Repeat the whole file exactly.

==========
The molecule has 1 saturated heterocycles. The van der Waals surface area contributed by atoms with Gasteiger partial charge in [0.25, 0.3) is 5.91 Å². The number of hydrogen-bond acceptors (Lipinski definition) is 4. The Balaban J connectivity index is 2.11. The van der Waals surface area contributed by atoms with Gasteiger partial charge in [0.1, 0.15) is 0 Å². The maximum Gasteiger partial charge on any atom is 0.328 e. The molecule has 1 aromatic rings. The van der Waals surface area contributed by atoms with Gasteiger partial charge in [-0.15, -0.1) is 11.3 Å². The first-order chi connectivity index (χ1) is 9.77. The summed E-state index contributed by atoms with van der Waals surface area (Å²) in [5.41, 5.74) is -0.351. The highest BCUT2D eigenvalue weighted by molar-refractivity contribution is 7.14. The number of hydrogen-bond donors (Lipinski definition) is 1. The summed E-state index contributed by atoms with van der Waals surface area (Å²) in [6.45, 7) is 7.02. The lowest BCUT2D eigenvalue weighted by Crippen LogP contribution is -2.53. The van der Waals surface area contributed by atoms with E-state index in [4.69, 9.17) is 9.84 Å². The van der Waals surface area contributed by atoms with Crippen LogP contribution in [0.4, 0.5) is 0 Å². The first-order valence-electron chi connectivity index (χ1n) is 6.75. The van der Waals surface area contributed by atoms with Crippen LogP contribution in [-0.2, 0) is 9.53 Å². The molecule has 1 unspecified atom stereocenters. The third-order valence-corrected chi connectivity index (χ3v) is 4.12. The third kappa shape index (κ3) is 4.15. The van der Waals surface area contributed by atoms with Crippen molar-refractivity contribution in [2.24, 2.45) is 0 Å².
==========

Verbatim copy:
The molecule has 1 saturated heterocycles. The van der Waals surface area contributed by atoms with Gasteiger partial charge in [0.25, 0.3) is 5.91 Å². The number of hydrogen-bond acceptors (Lipinski definition) is 4. The Balaban J connectivity index is 2.11. The van der Waals surface area contributed by atoms with Gasteiger partial charge in [0.1, 0.15) is 0 Å². The maximum Gasteiger partial charge on any atom is 0.328 e. The molecule has 1 aromatic rings. The van der Waals surface area contributed by atoms with Gasteiger partial charge in [-0.15, -0.1) is 11.3 Å². The first-order chi connectivity index (χ1) is 9.77. The summed E-state index contributed by atoms with van der Waals surface area (Å²) in [5.41, 5.74) is -0.351. The highest BCUT2D eigenvalue weighted by molar-refractivity contribution is 7.14. The number of hydrogen-bond donors (Lipinski definition) is 1. The summed E-state index contributed by atoms with van der Waals surface area (Å²) in [6.45, 7) is 7.02. The lowest BCUT2D eigenvalue weighted by Crippen LogP contribution is -2.53. The van der Waals surface area contributed by atoms with E-state index in [4.69, 9.17) is 9.84 Å². The van der Waals surface area contributed by atoms with Crippen LogP contribution in [0.4, 0.5) is 0 Å². The first-order valence-electron chi connectivity index (χ1n) is 6.75. The van der Waals surface area contributed by atoms with Crippen LogP contribution in [-0.2, 0) is 9.53 Å². The molecule has 1 unspecified atom stereocenters. The third-order valence-corrected chi connectivity index (χ3v) is 4.12. The third kappa shape index (κ3) is 4.15. The van der Waals surface area contributed by atoms with Crippen molar-refractivity contribution in [2.24, 2.45) is 0 Å².